Indigeneity In a Contemporary Society

November 30, 2020
Student panelist, Izaac Limon, speaking during the Native American Progressive Student Club Panel.

Student panelist, Izaac Limon, speaking during the Native American Progressive Student Club Panel.

Stephanie Farris

“When I hear the word Indigenous I feel empowered,” said student panelist Gianna Bijan during the Native American Progressive Student Club Panel. 

This panel took place as part of SSU’s Native American Heritage Month events in collaboration with several campus organizations including the NAMS Department and The HUB. The purpose of this event was for Indigenous students to express what their identity as Indigenous means to them in a contemporary society. 

As an outsider from this club, I would like to mention how incredibly inclusive and welcoming the faculty and students were. They truly encourage everyone to attend and learn about Indigenous cultures. It was also clear that this club has a meaningful impact on students who are just now beginning their journey of connecting with their Indigenous culture. 

The students spoke about some of the challenges they have faced with connecting to a Native identity, including the struggle of not feeling “Native enough”. Student Tori Millendez talked about how a lot of people struggle with this feeling and said “I have to remember it’s not always about other people's interpretations of Nativity, it’s about celebrating it within myself.” Student panelist Izaac Limon, who only recently found out he is Native, talked about how there is often pressure put upon Indigenous identifying folks to explain “how much” of their “blood” is Native. “Percentage does not define your Indigeneity…There is no right way to be Indigenous,” said Limon. Student Panelist, Heather Risling, reflected upon her experience when she was younger, considering this question of “how Native am I ?” She shared that she would ask her father this question and one day he responded saying, “you grew up practicing the traditions and cultures [the percentage] doesn’t identify everything you’ve done for the community.”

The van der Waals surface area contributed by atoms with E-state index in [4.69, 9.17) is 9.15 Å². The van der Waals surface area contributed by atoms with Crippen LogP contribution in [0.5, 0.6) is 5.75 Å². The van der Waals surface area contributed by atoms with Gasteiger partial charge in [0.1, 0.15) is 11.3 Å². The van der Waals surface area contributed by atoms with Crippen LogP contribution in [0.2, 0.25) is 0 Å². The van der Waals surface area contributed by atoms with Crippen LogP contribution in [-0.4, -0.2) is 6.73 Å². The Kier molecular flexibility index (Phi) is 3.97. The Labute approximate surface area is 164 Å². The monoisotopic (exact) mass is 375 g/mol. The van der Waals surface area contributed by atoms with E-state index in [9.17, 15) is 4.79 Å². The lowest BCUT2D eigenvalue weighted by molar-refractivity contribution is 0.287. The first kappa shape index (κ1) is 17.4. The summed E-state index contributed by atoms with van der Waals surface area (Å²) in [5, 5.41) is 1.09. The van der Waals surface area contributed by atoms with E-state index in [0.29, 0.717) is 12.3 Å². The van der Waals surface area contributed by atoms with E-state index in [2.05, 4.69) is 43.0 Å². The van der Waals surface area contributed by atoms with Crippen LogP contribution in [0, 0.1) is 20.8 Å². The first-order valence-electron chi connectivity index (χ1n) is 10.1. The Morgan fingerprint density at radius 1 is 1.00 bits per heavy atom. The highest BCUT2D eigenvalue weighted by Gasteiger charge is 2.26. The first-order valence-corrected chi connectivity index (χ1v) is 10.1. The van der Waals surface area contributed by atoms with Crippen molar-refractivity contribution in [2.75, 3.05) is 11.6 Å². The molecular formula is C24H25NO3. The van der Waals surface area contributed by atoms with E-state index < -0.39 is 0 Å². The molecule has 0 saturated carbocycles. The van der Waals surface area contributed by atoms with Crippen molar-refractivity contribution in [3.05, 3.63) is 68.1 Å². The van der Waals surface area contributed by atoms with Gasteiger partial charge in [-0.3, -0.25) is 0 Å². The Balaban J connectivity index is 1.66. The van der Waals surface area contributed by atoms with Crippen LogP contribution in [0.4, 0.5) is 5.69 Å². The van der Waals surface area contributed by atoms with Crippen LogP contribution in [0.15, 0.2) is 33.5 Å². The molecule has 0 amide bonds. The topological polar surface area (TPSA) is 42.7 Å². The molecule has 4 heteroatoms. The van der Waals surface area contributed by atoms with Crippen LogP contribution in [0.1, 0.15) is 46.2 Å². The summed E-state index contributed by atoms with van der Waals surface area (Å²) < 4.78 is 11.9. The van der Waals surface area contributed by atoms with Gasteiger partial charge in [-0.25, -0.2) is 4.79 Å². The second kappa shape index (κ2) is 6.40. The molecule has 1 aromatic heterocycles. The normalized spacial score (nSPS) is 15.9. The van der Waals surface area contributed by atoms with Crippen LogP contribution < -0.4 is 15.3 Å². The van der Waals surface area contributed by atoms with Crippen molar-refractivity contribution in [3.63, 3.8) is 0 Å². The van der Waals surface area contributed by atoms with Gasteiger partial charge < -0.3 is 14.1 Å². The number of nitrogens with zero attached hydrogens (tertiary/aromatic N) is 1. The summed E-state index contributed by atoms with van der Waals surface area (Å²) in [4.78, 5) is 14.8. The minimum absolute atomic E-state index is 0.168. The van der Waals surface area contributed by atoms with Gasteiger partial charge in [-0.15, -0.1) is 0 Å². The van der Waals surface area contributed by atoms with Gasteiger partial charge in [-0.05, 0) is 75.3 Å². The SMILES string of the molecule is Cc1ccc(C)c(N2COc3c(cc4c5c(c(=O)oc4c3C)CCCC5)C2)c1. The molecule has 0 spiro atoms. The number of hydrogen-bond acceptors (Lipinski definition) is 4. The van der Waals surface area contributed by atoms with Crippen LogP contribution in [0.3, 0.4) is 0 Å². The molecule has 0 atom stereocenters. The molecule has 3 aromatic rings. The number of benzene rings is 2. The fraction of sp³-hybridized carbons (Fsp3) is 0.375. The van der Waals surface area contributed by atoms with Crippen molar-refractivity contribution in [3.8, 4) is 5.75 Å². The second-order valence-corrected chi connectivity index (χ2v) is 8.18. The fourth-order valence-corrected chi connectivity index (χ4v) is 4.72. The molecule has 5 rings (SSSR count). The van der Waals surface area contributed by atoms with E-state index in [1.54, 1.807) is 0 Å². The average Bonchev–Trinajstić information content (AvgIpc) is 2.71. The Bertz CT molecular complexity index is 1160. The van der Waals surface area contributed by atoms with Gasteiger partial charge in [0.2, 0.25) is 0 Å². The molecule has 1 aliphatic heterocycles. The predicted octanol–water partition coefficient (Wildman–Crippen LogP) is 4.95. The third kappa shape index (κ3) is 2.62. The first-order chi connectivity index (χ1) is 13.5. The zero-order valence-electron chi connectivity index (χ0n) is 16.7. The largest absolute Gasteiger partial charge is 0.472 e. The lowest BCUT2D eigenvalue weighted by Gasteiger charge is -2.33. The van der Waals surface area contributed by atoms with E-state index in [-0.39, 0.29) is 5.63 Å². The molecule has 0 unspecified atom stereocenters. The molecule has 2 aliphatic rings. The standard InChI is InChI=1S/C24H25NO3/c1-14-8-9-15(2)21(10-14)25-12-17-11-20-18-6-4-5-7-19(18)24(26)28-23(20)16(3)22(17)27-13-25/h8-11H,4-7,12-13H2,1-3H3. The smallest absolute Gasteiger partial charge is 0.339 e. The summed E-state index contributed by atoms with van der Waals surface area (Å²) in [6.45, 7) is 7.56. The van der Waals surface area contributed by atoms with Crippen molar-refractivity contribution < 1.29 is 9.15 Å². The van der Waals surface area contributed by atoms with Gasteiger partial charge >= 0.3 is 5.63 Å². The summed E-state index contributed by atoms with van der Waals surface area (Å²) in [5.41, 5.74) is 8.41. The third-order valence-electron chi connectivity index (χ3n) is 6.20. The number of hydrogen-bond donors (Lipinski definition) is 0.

At one point a student who was there as a viewer, spoke up saying that she only recently found out she was Indigenous and she wanted to connect to her culture but wasn’t sure where to start. This turned into a beautiful moment where the panelist shared advice for connecting to Native culture and welcomed her to continue coming to their club events. “Connecting to your culture is a process. Be patient and be compassionate about your process,” said Limon. 

EOP advisor Amal Munayer asked what SSU can do to support our Indigenous Students. Bijan responded saying that simply providing proper education on the History of Indigenous people in America has been extremely helpful. 

As a white person, I would like to express my gratitude to the Native American Progressive Student Club and the NAMS department for providing a way to learn about the history and cultures of Native Americans beyond the Eurocentric viewpoint that we are all taught in schools growing up.